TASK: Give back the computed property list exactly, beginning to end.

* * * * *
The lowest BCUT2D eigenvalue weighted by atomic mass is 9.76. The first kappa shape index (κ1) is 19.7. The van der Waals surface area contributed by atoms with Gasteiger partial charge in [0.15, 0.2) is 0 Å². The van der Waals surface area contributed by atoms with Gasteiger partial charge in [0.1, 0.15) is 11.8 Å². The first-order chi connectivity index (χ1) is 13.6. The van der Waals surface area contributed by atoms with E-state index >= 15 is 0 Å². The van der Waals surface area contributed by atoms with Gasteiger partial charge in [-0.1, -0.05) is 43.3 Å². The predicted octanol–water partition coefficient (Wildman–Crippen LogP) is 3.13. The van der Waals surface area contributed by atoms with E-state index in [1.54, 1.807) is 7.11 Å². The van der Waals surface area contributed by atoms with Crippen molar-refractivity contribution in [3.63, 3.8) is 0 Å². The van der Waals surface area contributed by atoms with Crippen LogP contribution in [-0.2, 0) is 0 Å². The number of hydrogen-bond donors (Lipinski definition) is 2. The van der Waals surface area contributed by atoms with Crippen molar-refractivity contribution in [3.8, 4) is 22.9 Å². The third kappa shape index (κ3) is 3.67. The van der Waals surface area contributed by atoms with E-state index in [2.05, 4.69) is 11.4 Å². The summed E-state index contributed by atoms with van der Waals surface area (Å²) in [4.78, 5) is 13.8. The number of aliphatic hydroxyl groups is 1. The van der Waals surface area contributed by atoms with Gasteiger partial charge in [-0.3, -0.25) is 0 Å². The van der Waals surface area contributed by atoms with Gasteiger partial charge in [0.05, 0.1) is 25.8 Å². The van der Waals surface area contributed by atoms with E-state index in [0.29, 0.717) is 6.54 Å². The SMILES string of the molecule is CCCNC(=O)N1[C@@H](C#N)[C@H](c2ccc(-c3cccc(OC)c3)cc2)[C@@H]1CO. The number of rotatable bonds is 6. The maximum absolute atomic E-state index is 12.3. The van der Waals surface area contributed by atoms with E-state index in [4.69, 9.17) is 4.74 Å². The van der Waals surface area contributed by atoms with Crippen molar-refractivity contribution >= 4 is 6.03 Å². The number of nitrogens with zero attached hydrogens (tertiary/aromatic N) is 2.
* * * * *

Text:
The lowest BCUT2D eigenvalue weighted by atomic mass is 9.76. The first kappa shape index (κ1) is 19.7. The van der Waals surface area contributed by atoms with Gasteiger partial charge in [0.15, 0.2) is 0 Å². The van der Waals surface area contributed by atoms with Gasteiger partial charge in [0.1, 0.15) is 11.8 Å². The first-order chi connectivity index (χ1) is 13.6. The van der Waals surface area contributed by atoms with E-state index >= 15 is 0 Å². The van der Waals surface area contributed by atoms with Gasteiger partial charge in [-0.1, -0.05) is 43.3 Å². The predicted octanol–water partition coefficient (Wildman–Crippen LogP) is 3.13. The van der Waals surface area contributed by atoms with E-state index in [1.54, 1.807) is 7.11 Å². The van der Waals surface area contributed by atoms with Crippen molar-refractivity contribution in [3.63, 3.8) is 0 Å². The van der Waals surface area contributed by atoms with Crippen LogP contribution in [-0.2, 0) is 0 Å². The number of hydrogen-bond donors (Lipinski definition) is 2. The van der Waals surface area contributed by atoms with Crippen molar-refractivity contribution in [3.8, 4) is 22.9 Å². The third kappa shape index (κ3) is 3.67. The van der Waals surface area contributed by atoms with E-state index in [2.05, 4.69) is 11.4 Å². The summed E-state index contributed by atoms with van der Waals surface area (Å²) in [4.78, 5) is 13.8. The number of aliphatic hydroxyl groups is 1. The van der Waals surface area contributed by atoms with Gasteiger partial charge in [-0.3, -0.25) is 0 Å². The van der Waals surface area contributed by atoms with Gasteiger partial charge in [0.05, 0.1) is 25.8 Å². The van der Waals surface area contributed by atoms with E-state index in [0.29, 0.717) is 6.54 Å². The SMILES string of the molecule is CCCNC(=O)N1[C@@H](C#N)[C@H](c2ccc(-c3cccc(OC)c3)cc2)[C@@H]1CO. The number of rotatable bonds is 6. The maximum absolute atomic E-state index is 12.3. The van der Waals surface area contributed by atoms with E-state index in [4.69, 9.17) is 4.74 Å². The van der Waals surface area contributed by atoms with Crippen molar-refractivity contribution >= 4 is 6.03 Å². The number of nitrogens with zero attached hydrogens (tertiary/aromatic N) is 2.